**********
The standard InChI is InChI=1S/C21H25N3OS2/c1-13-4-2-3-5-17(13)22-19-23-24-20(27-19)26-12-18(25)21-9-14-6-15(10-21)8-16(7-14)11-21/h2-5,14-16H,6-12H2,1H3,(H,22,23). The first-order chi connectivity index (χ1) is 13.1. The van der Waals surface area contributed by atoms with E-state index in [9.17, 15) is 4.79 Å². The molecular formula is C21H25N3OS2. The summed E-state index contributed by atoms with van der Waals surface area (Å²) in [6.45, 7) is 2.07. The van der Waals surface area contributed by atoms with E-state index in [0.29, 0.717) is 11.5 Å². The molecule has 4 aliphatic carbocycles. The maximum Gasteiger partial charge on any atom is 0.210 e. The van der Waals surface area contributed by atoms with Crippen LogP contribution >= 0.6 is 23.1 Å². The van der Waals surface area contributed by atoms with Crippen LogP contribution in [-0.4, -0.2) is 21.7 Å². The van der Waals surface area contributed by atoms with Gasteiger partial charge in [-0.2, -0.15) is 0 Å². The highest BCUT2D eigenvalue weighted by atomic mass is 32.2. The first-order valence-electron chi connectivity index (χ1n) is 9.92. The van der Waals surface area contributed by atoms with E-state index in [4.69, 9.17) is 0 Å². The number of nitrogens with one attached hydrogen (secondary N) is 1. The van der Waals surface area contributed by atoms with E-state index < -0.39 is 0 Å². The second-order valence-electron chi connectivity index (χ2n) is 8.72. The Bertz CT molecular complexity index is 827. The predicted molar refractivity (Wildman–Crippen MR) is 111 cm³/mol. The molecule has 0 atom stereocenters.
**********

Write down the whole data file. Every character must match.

The standard InChI is InChI=1S/C21H25N3OS2/c1-13-4-2-3-5-17(13)22-19-23-24-20(27-19)26-12-18(25)21-9-14-6-15(10-21)8-16(7-14)11-21/h2-5,14-16H,6-12H2,1H3,(H,22,23). The first-order chi connectivity index (χ1) is 13.1. The van der Waals surface area contributed by atoms with E-state index in [9.17, 15) is 4.79 Å². The molecular formula is C21H25N3OS2. The summed E-state index contributed by atoms with van der Waals surface area (Å²) in [6.45, 7) is 2.07. The van der Waals surface area contributed by atoms with E-state index in [0.29, 0.717) is 11.5 Å². The molecule has 4 aliphatic carbocycles. The maximum Gasteiger partial charge on any atom is 0.210 e. The van der Waals surface area contributed by atoms with Crippen LogP contribution >= 0.6 is 23.1 Å². The van der Waals surface area contributed by atoms with Crippen LogP contribution in [-0.4, -0.2) is 21.7 Å². The van der Waals surface area contributed by atoms with Gasteiger partial charge in [-0.2, -0.15) is 0 Å². The highest BCUT2D eigenvalue weighted by atomic mass is 32.2. The first-order valence-electron chi connectivity index (χ1n) is 9.92. The van der Waals surface area contributed by atoms with E-state index in [4.69, 9.17) is 0 Å². The number of nitrogens with one attached hydrogen (secondary N) is 1. The van der Waals surface area contributed by atoms with E-state index < -0.39 is 0 Å². The second-order valence-electron chi connectivity index (χ2n) is 8.72. The Bertz CT molecular complexity index is 827. The predicted molar refractivity (Wildman–Crippen MR) is 111 cm³/mol. The molecule has 0 atom stereocenters.